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Individual difference variables in close relationships: a contextual model of marriage as an integrative framework



Individual difference variables in close relationships: a contextual model of marriage as an integrative framework



Journal of Personality and Social Psychology 54(4): 713-721



We examined and refined a contextual model of marriage (Bradbury & Fincham, 1987) in order to organize the associations between individual difference variables and satisfaction in close relationships. Seventy-eight spouses were administered instruments assessing marital satisfaction and individual differences in femininity, masculinity, dysfunctional relationship beliefs, and causal and responsibility attributions for marital difficulties. As predicted, higher levels of satisfaction were related to femininity and to partner's femininity, and lower levels of satisfaction were related to dysfunctional beliefs and less benign attributions. More important, two competing hypotheses relating to the contextual model were tested. A model in which the transitory, or proximal, context (e.g., responsibility attributions for specific relationship events) mediates the relation between the stable, or distal, context (e.g., general beliefs about relationships) and satisfaction was refuted. Support was obtained, however, for a model in which proximal and distal variables both account for unique variance in marital satisfaction. The usefulness of distinguishing between transitory and stable variables and the implications of the contextual model for organizing research on close relationships are discussed.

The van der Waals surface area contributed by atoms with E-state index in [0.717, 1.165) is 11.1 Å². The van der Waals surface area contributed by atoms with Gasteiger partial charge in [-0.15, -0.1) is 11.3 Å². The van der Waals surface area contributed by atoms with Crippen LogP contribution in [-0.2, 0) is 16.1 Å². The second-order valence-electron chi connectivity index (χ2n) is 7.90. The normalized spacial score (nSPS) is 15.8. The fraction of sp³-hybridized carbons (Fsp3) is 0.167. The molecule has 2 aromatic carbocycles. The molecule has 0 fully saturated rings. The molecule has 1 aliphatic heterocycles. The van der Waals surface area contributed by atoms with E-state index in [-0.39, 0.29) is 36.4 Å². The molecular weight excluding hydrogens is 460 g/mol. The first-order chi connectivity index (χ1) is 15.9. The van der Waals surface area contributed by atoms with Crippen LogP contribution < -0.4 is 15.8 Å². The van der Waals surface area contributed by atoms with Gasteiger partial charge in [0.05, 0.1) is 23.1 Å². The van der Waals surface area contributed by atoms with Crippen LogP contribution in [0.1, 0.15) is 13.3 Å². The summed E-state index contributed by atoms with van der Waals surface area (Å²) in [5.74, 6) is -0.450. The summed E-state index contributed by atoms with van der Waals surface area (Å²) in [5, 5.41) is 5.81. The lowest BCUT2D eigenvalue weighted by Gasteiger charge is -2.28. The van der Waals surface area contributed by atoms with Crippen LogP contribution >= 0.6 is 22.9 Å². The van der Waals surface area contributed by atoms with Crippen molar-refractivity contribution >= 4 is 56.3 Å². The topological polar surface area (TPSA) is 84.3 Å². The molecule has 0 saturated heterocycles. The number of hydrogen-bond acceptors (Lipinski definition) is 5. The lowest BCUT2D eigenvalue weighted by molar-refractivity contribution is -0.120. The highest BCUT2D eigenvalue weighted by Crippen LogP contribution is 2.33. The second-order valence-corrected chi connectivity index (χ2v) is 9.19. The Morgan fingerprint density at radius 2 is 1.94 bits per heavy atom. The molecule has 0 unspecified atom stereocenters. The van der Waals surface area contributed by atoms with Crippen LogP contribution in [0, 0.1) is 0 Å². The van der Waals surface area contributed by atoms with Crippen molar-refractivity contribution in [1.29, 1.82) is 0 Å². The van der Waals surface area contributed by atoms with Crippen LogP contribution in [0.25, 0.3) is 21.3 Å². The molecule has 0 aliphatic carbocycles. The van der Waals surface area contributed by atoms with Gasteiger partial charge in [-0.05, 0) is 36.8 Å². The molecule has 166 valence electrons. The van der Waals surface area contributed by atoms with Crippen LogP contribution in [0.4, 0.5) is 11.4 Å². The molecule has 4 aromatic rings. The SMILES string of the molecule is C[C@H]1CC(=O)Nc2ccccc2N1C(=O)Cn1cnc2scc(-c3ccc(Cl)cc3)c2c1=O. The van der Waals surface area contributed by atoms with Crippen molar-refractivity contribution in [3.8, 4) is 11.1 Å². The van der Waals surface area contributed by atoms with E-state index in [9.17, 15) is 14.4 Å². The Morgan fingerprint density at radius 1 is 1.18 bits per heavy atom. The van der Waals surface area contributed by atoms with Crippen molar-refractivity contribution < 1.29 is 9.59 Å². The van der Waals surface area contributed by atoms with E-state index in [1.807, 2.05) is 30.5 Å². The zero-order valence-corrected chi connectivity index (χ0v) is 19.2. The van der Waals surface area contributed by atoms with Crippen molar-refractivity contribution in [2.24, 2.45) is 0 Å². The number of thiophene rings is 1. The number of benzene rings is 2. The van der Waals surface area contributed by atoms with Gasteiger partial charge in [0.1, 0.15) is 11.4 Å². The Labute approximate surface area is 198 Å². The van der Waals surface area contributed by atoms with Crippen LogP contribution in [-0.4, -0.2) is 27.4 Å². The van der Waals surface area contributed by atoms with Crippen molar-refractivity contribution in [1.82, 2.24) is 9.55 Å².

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Accession: 040415940

Download citation: RISBibTeXText

PMID: 3367287

DOI: 10.1037/0022-3514.54.4.713


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